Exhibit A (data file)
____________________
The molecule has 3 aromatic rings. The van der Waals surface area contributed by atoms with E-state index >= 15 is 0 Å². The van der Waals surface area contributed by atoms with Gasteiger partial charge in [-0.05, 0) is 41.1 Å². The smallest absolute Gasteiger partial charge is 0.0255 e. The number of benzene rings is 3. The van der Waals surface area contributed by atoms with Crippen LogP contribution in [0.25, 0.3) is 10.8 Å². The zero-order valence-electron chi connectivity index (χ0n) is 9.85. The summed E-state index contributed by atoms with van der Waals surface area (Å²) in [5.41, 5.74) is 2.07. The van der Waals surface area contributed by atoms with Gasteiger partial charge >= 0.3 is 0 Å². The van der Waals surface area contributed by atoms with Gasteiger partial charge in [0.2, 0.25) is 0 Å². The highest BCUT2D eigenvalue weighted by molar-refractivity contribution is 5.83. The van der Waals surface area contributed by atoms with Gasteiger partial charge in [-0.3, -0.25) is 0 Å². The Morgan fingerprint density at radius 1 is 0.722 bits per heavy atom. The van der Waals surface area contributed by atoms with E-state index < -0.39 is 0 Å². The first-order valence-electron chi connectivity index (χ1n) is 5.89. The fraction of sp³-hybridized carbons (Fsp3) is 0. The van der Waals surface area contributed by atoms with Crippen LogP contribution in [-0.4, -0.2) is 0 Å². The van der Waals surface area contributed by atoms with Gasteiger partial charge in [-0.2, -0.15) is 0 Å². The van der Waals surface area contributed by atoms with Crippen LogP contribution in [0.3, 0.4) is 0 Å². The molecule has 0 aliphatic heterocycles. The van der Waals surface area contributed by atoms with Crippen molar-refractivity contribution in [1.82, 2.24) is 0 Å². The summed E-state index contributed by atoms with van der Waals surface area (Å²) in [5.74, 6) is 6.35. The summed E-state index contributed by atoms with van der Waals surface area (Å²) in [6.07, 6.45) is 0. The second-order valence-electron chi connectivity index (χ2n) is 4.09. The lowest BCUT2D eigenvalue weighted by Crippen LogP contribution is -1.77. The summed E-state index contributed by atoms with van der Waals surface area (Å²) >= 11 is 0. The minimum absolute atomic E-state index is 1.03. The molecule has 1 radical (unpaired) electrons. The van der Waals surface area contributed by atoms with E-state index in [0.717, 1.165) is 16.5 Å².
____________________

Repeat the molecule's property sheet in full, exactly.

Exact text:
The molecule has 3 aromatic rings. The van der Waals surface area contributed by atoms with E-state index >= 15 is 0 Å². The van der Waals surface area contributed by atoms with Gasteiger partial charge in [-0.05, 0) is 41.1 Å². The smallest absolute Gasteiger partial charge is 0.0255 e. The number of benzene rings is 3. The van der Waals surface area contributed by atoms with Crippen LogP contribution in [0.25, 0.3) is 10.8 Å². The zero-order valence-electron chi connectivity index (χ0n) is 9.85. The summed E-state index contributed by atoms with van der Waals surface area (Å²) in [5.41, 5.74) is 2.07. The van der Waals surface area contributed by atoms with Gasteiger partial charge >= 0.3 is 0 Å². The van der Waals surface area contributed by atoms with Gasteiger partial charge in [0.2, 0.25) is 0 Å². The highest BCUT2D eigenvalue weighted by molar-refractivity contribution is 5.83. The van der Waals surface area contributed by atoms with Gasteiger partial charge in [-0.3, -0.25) is 0 Å². The Morgan fingerprint density at radius 1 is 0.722 bits per heavy atom. The van der Waals surface area contributed by atoms with E-state index < -0.39 is 0 Å². The first-order valence-electron chi connectivity index (χ1n) is 5.89. The fraction of sp³-hybridized carbons (Fsp3) is 0. The van der Waals surface area contributed by atoms with Crippen LogP contribution in [-0.4, -0.2) is 0 Å². The van der Waals surface area contributed by atoms with Gasteiger partial charge in [-0.2, -0.15) is 0 Å². The van der Waals surface area contributed by atoms with Crippen LogP contribution in [0.3, 0.4) is 0 Å². The molecule has 0 aliphatic heterocycles. The van der Waals surface area contributed by atoms with Crippen molar-refractivity contribution in [1.82, 2.24) is 0 Å². The summed E-state index contributed by atoms with van der Waals surface area (Å²) in [5.74, 6) is 6.35. The summed E-state index contributed by atoms with van der Waals surface area (Å²) in [6.07, 6.45) is 0. The second-order valence-electron chi connectivity index (χ2n) is 4.09. The lowest BCUT2D eigenvalue weighted by Crippen LogP contribution is -1.77. The summed E-state index contributed by atoms with van der Waals surface area (Å²) >= 11 is 0. The minimum absolute atomic E-state index is 1.03. The molecule has 1 radical (unpaired) electrons. The van der Waals surface area contributed by atoms with E-state index in [0.717, 1.165) is 16.5 Å².